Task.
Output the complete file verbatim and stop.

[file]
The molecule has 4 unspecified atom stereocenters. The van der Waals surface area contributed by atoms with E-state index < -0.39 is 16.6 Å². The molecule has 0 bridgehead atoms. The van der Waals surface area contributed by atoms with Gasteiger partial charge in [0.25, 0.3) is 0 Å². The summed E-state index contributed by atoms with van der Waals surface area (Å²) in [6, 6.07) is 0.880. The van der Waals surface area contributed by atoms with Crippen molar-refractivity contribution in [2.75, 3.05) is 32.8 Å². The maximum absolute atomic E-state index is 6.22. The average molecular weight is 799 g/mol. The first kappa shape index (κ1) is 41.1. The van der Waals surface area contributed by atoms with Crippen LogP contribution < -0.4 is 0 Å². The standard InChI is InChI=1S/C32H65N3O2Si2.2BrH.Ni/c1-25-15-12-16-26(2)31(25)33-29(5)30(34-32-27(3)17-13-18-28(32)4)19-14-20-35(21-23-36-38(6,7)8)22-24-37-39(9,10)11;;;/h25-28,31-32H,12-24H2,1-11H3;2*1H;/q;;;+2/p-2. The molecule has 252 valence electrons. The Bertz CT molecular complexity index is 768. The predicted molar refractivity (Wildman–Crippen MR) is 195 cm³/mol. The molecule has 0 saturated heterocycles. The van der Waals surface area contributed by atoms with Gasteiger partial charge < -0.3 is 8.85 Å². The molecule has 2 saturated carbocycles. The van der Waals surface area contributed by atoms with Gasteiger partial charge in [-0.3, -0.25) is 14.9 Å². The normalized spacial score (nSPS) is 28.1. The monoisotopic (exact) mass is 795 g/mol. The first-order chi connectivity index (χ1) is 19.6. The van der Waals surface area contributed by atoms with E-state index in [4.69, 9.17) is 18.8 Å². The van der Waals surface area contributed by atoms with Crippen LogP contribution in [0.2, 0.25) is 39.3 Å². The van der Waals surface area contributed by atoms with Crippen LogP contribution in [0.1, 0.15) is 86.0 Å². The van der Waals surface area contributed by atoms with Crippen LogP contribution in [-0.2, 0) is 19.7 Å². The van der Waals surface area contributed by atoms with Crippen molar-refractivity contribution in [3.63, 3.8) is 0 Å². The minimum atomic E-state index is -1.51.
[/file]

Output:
The molecule has 4 unspecified atom stereocenters. The van der Waals surface area contributed by atoms with E-state index < -0.39 is 16.6 Å². The molecule has 0 bridgehead atoms. The van der Waals surface area contributed by atoms with Gasteiger partial charge in [0.25, 0.3) is 0 Å². The summed E-state index contributed by atoms with van der Waals surface area (Å²) in [6, 6.07) is 0.880. The van der Waals surface area contributed by atoms with Crippen molar-refractivity contribution in [2.75, 3.05) is 32.8 Å². The maximum absolute atomic E-state index is 6.22. The average molecular weight is 799 g/mol. The first kappa shape index (κ1) is 41.1. The van der Waals surface area contributed by atoms with Crippen LogP contribution < -0.4 is 0 Å². The standard InChI is InChI=1S/C32H65N3O2Si2.2BrH.Ni/c1-25-15-12-16-26(2)31(25)33-29(5)30(34-32-27(3)17-13-18-28(32)4)19-14-20-35(21-23-36-38(6,7)8)22-24-37-39(9,10)11;;;/h25-28,31-32H,12-24H2,1-11H3;2*1H;/q;;;+2/p-2. The molecule has 252 valence electrons. The Bertz CT molecular complexity index is 768. The predicted molar refractivity (Wildman–Crippen MR) is 195 cm³/mol. The molecule has 0 saturated heterocycles. The van der Waals surface area contributed by atoms with Gasteiger partial charge < -0.3 is 8.85 Å². The molecule has 2 saturated carbocycles. The van der Waals surface area contributed by atoms with Gasteiger partial charge in [-0.3, -0.25) is 14.9 Å². The normalized spacial score (nSPS) is 28.1. The monoisotopic (exact) mass is 795 g/mol. The first-order chi connectivity index (χ1) is 19.6. The van der Waals surface area contributed by atoms with E-state index in [4.69, 9.17) is 18.8 Å². The van der Waals surface area contributed by atoms with Crippen LogP contribution in [0.2, 0.25) is 39.3 Å². The van der Waals surface area contributed by atoms with Crippen LogP contribution in [0.1, 0.15) is 86.0 Å². The van der Waals surface area contributed by atoms with Crippen LogP contribution in [-0.2, 0) is 19.7 Å². The van der Waals surface area contributed by atoms with Crippen molar-refractivity contribution in [3.63, 3.8) is 0 Å². The minimum atomic E-state index is -1.51.